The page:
The Supreme Court has agreed to hear its first case relating to AIA trials. When the Court renders its decision, it should definitively settle two issues that created consternation in the early days of AIA trials. Until then, accepting the case for review reopens two questions that were seemingly settled in the Federal Circuit’s decision in In re: Cuozzo Speed Technologies. The uncertainty is particularly acute, given the high rate at which the Supreme Court reverses the Federal Circuit.
In Cuozzo the Court will decide both the proper standard for interpreting claims in an AIA trial and whether the PTAB’s decision to institute an IPR trial is insulated from judicial review, even if the decision exceeds the PTAB’s statutory authority. As we previously commented, this case bears watching, and other commentators seem to agree.
In deciding the claim interpretation standard, the Court will consider whether the PTAB should apply the “broadest reasonable interpretation,” as the Patent Office routinely applies in prosecution, or the claim interpretation that a court would apply. Often there is not a significant difference between these two standards.
Yet, if the Supreme Court determines that the PTAB has been applying the wrong standard, there is the potential for upending pending trials instituted under that standard, unless the petitioner can show that the claim interpretation makes no difference. Cases on appeal and petitions not yet acted on would similarly be at risk, unless the Supreme Court applies its decision only prospectively.
A reversal of the current prohibition on appealing a decision to institute, even when the PTAB exceeds its authority, could also impact many pending cases. Cases, like Cuozzo, where the PTAB instituted an AIA trial for reasons not expressly enumerated in the petition could be challenged. Likewise, appeal might be possible of decisions to institute based on prior art outside the scope of AIA review or that are otherwise alleged to be improper for some reason not addressed by a review of the merits of the final written decision.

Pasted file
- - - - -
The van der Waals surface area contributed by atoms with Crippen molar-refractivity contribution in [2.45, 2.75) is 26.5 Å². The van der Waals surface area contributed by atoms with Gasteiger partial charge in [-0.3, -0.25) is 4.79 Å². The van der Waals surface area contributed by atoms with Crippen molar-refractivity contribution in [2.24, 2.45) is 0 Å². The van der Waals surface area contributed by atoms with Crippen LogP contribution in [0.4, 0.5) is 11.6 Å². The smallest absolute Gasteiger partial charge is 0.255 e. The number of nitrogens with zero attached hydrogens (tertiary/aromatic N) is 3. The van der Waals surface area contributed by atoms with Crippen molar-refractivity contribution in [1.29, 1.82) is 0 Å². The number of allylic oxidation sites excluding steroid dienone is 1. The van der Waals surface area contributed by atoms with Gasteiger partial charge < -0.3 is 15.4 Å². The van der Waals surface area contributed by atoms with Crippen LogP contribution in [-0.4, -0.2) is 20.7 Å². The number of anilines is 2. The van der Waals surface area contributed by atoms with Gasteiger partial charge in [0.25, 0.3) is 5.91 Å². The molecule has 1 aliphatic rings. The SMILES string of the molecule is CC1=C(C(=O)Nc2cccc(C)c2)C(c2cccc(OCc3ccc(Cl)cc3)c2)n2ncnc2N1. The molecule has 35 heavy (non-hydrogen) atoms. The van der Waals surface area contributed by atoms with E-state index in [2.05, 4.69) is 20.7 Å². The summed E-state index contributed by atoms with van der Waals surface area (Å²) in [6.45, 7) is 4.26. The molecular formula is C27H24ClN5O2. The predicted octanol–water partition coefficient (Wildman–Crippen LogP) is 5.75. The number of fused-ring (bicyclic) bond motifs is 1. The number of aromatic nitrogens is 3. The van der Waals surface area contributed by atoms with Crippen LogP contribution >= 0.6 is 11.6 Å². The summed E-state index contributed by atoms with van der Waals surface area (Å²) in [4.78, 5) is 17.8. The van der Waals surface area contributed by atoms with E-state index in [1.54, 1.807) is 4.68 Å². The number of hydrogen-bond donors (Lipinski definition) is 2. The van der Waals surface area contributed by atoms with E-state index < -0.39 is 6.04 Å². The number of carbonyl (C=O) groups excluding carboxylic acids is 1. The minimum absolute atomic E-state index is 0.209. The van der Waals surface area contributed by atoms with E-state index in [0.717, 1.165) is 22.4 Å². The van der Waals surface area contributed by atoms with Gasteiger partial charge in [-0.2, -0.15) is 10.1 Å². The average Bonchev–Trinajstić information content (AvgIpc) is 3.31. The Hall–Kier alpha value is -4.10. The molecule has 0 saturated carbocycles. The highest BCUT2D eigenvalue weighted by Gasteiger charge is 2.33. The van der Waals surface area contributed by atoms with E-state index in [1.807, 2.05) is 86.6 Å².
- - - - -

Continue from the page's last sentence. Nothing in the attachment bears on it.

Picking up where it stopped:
Takeaways: Until we have the certainty of a decision from the highest court that can review the underlying legislation setting up AIA trials, those looking to file new petitions will need to weigh the benefits of arguing the broadest reasonable interpretation of the claims—which makes it easier to show that the claims are invalid in light of prior art—versus the risk that an initial win could be wiped out if the Supreme Court changes the claim interpretation standard. Some petitioners may wish to hedge their bets, arguing under both standards. Yet, even this approach is not risk-free, as presenting a case in the alternative, particularly when subject to page limits, can risk creating confusion that prevents the PTAB from recognizing that the petition has made the appropriate showing.
Patent owners responding to petitions should consider challenging the claim interpretation standard, so as to keep the issue alive for appeal. For pending cases, both patent owners and petitioners should build a record for why they should prevail, regardless of which claim interpretation standard is used.
Patent owners who lose at the institution stage similarly will want to keep their options open, building a record that could support an appeal of a decision to institute that arguably exceeds the authority of the PTAB, if the Supreme Court green-lights such appeals.